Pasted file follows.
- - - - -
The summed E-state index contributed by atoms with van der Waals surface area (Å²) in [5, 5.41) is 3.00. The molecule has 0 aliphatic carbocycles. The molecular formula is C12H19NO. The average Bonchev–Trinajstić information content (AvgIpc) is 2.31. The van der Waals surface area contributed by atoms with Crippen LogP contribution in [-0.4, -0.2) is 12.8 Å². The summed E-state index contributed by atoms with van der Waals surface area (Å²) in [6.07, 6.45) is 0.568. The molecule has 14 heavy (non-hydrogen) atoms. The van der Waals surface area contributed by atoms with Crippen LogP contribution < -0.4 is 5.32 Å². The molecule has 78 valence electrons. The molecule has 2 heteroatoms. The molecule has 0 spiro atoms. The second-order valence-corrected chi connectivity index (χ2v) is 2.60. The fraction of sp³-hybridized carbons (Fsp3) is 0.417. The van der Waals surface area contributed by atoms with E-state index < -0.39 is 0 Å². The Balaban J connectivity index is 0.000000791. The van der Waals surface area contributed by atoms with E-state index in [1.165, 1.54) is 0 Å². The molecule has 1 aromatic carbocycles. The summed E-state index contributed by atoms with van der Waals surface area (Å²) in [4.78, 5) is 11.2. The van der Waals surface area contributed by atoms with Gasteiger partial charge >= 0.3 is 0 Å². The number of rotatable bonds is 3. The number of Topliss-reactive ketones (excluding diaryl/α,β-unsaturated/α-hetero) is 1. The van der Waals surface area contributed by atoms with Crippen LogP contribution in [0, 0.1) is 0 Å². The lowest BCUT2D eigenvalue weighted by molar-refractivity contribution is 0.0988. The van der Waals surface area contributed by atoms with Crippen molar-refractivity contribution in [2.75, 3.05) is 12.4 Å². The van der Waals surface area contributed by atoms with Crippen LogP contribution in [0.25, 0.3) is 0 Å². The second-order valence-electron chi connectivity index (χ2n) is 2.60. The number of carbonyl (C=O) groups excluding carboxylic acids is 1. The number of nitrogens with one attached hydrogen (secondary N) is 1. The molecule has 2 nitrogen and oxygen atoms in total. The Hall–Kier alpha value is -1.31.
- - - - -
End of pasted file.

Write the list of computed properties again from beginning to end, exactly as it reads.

The summed E-state index contributed by atoms with van der Waals surface area (Å²) in [5, 5.41) is 3.00. The molecule has 0 aliphatic carbocycles. The molecular formula is C12H19NO. The average Bonchev–Trinajstić information content (AvgIpc) is 2.31. The van der Waals surface area contributed by atoms with Crippen LogP contribution in [-0.4, -0.2) is 12.8 Å². The summed E-state index contributed by atoms with van der Waals surface area (Å²) in [6.07, 6.45) is 0.568. The molecule has 14 heavy (non-hydrogen) atoms. The van der Waals surface area contributed by atoms with Crippen LogP contribution < -0.4 is 5.32 Å². The molecule has 78 valence electrons. The molecule has 2 heteroatoms. The molecule has 0 spiro atoms. The second-order valence-corrected chi connectivity index (χ2v) is 2.60. The fraction of sp³-hybridized carbons (Fsp3) is 0.417. The van der Waals surface area contributed by atoms with E-state index < -0.39 is 0 Å². The Balaban J connectivity index is 0.000000791. The van der Waals surface area contributed by atoms with E-state index in [1.165, 1.54) is 0 Å². The molecule has 1 aromatic carbocycles. The summed E-state index contributed by atoms with van der Waals surface area (Å²) in [4.78, 5) is 11.2. The van der Waals surface area contributed by atoms with Gasteiger partial charge >= 0.3 is 0 Å². The number of rotatable bonds is 3. The number of Topliss-reactive ketones (excluding diaryl/α,β-unsaturated/α-hetero) is 1. The van der Waals surface area contributed by atoms with Crippen LogP contribution in [0, 0.1) is 0 Å². The lowest BCUT2D eigenvalue weighted by molar-refractivity contribution is 0.0988. The van der Waals surface area contributed by atoms with Crippen molar-refractivity contribution in [2.75, 3.05) is 12.4 Å². The van der Waals surface area contributed by atoms with Crippen LogP contribution in [0.25, 0.3) is 0 Å². The second-order valence-electron chi connectivity index (χ2n) is 2.60. The number of carbonyl (C=O) groups excluding carboxylic acids is 1. The number of nitrogens with one attached hydrogen (secondary N) is 1. The molecule has 2 nitrogen and oxygen atoms in total. The Hall–Kier alpha value is -1.31.